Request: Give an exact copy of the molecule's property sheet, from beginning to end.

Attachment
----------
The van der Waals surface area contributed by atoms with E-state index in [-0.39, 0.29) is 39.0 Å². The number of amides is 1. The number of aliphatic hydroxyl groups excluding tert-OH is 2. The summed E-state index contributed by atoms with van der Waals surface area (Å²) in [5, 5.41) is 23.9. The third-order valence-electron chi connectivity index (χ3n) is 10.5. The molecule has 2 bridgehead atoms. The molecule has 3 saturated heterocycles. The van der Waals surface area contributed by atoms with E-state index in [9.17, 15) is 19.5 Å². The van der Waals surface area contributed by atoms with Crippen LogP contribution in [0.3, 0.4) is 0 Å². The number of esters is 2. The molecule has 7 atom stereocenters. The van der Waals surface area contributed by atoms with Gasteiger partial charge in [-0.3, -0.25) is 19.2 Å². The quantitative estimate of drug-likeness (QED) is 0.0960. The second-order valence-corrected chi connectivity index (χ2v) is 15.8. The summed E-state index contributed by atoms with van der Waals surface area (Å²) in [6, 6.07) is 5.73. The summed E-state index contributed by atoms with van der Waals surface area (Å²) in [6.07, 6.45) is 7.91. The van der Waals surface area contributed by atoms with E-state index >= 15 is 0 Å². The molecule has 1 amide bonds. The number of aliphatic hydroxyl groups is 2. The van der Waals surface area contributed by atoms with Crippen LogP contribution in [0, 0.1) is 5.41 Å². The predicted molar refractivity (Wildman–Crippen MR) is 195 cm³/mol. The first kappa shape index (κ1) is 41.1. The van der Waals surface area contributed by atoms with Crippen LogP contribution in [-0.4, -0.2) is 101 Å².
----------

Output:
The van der Waals surface area contributed by atoms with E-state index in [-0.39, 0.29) is 39.0 Å². The number of amides is 1. The number of aliphatic hydroxyl groups excluding tert-OH is 2. The summed E-state index contributed by atoms with van der Waals surface area (Å²) in [5, 5.41) is 23.9. The third-order valence-electron chi connectivity index (χ3n) is 10.5. The molecule has 2 bridgehead atoms. The molecule has 3 saturated heterocycles. The van der Waals surface area contributed by atoms with E-state index in [9.17, 15) is 19.5 Å². The van der Waals surface area contributed by atoms with Crippen LogP contribution in [0.3, 0.4) is 0 Å². The number of esters is 2. The molecule has 7 atom stereocenters. The van der Waals surface area contributed by atoms with Gasteiger partial charge in [-0.3, -0.25) is 19.2 Å². The quantitative estimate of drug-likeness (QED) is 0.0960. The second-order valence-corrected chi connectivity index (χ2v) is 15.8. The summed E-state index contributed by atoms with van der Waals surface area (Å²) in [6, 6.07) is 5.73. The summed E-state index contributed by atoms with van der Waals surface area (Å²) in [6.07, 6.45) is 7.91. The van der Waals surface area contributed by atoms with E-state index >= 15 is 0 Å². The molecule has 1 amide bonds. The number of aliphatic hydroxyl groups is 2. The van der Waals surface area contributed by atoms with Crippen LogP contribution in [0, 0.1) is 5.41 Å². The predicted molar refractivity (Wildman–Crippen MR) is 195 cm³/mol. The first kappa shape index (κ1) is 41.1. The van der Waals surface area contributed by atoms with Crippen LogP contribution in [-0.4, -0.2) is 101 Å².